Native to the US, beautiful black-footed ferrets currently hold the spot of North America’s most endangered species, due in large part to a plague killing prairie dogs, their main source of food. This year the federal government began testing a unique and tasty solution that could drive the ferrets’ population to healthy numbers: using drones to drop peanut butter-flavored pellets laced with plague vaccine on unsuspecting prairie dogs (about 60-90% of prairie dogs fell for the trick in recent tests), helping their populations recover enough to restore a balanced ecosystem to the American grasslands where the dogs and ferrets reside.

Full-time Hedgehog Officer for British Town

Officials in Ipswich, a village on the eastern coast of the UK, have recently noted declines in typically high hedgehog populations, so a local wildlife organization created the post of “Hedgehog Officer”, tasking the British woman who beat around 150 applicants with conserving this adorable local creature.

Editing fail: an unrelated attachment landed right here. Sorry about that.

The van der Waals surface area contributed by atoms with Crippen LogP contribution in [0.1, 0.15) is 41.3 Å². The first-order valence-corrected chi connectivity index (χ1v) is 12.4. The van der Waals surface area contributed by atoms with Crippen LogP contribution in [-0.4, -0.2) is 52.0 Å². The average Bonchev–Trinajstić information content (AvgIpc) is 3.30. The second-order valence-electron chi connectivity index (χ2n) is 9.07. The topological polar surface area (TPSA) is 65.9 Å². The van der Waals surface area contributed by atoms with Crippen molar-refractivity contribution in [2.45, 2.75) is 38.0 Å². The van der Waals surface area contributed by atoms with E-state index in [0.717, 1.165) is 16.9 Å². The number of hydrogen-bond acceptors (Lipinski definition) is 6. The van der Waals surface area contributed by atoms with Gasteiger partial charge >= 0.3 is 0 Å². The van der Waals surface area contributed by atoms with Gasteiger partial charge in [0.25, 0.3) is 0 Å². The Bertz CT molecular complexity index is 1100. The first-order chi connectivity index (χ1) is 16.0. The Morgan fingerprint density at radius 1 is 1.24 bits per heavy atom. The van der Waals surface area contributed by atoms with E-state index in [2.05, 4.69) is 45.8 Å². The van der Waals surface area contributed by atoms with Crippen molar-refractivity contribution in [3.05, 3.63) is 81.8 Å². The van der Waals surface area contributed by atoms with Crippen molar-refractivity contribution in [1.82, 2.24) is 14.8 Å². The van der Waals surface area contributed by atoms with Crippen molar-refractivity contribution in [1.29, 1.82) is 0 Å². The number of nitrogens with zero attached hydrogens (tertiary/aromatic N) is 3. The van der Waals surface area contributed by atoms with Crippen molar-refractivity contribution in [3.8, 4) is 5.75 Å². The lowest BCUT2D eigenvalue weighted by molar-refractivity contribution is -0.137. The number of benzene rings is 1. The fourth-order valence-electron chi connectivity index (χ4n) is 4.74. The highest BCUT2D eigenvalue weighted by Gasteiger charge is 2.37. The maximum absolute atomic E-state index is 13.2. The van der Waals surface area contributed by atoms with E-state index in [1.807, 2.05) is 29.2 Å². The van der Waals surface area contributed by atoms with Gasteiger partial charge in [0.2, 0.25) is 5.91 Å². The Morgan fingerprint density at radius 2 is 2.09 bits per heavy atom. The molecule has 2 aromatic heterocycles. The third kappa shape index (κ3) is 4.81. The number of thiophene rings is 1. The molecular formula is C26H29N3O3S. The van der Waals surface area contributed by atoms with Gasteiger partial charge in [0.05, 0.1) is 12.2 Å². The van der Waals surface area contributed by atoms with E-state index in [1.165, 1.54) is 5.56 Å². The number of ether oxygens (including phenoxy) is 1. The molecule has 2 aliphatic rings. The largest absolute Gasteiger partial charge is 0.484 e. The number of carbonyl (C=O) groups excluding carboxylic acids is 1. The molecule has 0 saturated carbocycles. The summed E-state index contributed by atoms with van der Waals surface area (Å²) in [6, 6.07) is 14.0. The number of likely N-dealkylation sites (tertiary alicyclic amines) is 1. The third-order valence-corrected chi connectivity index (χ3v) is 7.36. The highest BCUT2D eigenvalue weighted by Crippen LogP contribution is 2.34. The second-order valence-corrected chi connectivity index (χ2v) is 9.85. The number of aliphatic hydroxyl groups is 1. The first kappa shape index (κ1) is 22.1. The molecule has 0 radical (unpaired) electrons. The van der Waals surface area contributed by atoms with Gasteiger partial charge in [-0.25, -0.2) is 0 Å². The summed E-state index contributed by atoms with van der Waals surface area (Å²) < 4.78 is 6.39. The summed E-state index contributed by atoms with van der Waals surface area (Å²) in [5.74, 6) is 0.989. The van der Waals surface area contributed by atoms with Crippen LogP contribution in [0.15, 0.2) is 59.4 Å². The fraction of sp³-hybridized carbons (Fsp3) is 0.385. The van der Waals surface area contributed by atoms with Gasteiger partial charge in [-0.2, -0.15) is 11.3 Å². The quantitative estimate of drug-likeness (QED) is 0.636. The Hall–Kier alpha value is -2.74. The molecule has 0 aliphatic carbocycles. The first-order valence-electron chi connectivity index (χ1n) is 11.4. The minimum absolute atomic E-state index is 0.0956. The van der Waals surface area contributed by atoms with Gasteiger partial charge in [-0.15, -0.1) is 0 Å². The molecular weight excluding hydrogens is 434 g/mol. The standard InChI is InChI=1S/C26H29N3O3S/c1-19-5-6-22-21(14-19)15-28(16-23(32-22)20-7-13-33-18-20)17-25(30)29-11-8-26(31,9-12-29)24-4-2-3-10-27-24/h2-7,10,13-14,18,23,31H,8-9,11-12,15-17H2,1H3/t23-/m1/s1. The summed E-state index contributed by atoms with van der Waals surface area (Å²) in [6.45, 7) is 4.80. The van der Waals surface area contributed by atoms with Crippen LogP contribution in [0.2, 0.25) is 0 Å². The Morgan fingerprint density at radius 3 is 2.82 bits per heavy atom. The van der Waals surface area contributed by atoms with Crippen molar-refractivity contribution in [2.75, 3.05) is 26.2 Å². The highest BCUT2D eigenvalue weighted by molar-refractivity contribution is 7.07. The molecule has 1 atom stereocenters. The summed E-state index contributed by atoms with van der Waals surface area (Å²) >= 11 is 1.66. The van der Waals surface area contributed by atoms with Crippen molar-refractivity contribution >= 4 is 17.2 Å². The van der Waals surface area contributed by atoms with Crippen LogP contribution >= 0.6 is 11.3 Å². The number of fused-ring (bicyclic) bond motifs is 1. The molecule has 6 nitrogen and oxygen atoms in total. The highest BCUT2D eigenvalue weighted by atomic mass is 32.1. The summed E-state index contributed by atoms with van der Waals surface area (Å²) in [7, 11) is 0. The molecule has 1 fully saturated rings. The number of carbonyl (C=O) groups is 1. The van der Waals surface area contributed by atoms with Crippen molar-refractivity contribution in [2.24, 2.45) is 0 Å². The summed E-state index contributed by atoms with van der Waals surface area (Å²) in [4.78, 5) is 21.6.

Jaguars settling in Arizona

Jaguars claimed much of the western US as their own before being completely hunted to death, but 2016 gave two positive signs that some of the creatures may have migrated from northern Mexico into the Arizona desert. A few months following the appearance of a gorgeous male, caught on camera and nicknamed El Jefe, a second male cat was photographed prowling around an Arizona army installation. Though Arizona wildlife officials dampened some excitement with the revelation that the closest breeding population is 130 miles south, the presence of these cats brings hope that more may eventually find their way to their old stomping grounds in the US.

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Strong protections for some of world’s most endangered animals